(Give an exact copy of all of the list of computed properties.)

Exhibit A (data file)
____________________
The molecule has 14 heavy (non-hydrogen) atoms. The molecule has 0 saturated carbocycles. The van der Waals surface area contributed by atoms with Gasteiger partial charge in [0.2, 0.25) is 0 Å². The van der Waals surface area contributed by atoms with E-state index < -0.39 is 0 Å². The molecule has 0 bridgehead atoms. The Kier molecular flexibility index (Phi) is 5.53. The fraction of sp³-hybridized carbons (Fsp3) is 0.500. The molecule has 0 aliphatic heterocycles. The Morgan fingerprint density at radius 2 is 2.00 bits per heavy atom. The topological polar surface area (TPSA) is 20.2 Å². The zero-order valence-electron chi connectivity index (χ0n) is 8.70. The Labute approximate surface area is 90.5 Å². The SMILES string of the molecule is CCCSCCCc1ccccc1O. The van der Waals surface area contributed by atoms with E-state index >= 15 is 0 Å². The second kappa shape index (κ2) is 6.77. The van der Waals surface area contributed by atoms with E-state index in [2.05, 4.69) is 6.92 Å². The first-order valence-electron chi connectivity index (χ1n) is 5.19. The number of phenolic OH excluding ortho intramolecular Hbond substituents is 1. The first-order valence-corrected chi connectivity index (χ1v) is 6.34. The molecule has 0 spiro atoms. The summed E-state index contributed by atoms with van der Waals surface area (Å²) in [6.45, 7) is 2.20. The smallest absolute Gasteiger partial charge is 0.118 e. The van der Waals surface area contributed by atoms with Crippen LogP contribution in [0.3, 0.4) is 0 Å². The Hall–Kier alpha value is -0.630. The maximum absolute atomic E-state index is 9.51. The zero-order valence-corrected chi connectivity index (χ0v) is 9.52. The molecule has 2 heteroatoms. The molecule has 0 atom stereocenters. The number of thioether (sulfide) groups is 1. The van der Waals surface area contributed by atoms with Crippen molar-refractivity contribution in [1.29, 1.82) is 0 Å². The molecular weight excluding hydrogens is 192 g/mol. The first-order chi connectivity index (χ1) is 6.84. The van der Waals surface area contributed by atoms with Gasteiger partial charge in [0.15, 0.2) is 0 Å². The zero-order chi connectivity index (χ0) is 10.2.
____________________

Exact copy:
The molecule has 14 heavy (non-hydrogen) atoms. The molecule has 0 saturated carbocycles. The van der Waals surface area contributed by atoms with Gasteiger partial charge in [0.2, 0.25) is 0 Å². The van der Waals surface area contributed by atoms with E-state index < -0.39 is 0 Å². The molecule has 0 bridgehead atoms. The Kier molecular flexibility index (Phi) is 5.53. The fraction of sp³-hybridized carbons (Fsp3) is 0.500. The molecule has 0 aliphatic heterocycles. The Morgan fingerprint density at radius 2 is 2.00 bits per heavy atom. The topological polar surface area (TPSA) is 20.2 Å². The zero-order valence-electron chi connectivity index (χ0n) is 8.70. The Labute approximate surface area is 90.5 Å². The SMILES string of the molecule is CCCSCCCc1ccccc1O. The van der Waals surface area contributed by atoms with E-state index >= 15 is 0 Å². The second kappa shape index (κ2) is 6.77. The van der Waals surface area contributed by atoms with E-state index in [2.05, 4.69) is 6.92 Å². The first-order valence-electron chi connectivity index (χ1n) is 5.19. The number of phenolic OH excluding ortho intramolecular Hbond substituents is 1. The first-order valence-corrected chi connectivity index (χ1v) is 6.34. The molecule has 0 spiro atoms. The summed E-state index contributed by atoms with van der Waals surface area (Å²) in [6.45, 7) is 2.20. The smallest absolute Gasteiger partial charge is 0.118 e. The van der Waals surface area contributed by atoms with Crippen LogP contribution in [0.3, 0.4) is 0 Å². The Hall–Kier alpha value is -0.630. The maximum absolute atomic E-state index is 9.51. The zero-order valence-corrected chi connectivity index (χ0v) is 9.52. The molecule has 2 heteroatoms. The molecule has 0 atom stereocenters. The number of thioether (sulfide) groups is 1. The van der Waals surface area contributed by atoms with Crippen molar-refractivity contribution in [1.29, 1.82) is 0 Å². The molecular weight excluding hydrogens is 192 g/mol. The first-order chi connectivity index (χ1) is 6.84. The van der Waals surface area contributed by atoms with Gasteiger partial charge in [0.15, 0.2) is 0 Å². The zero-order chi connectivity index (χ0) is 10.2.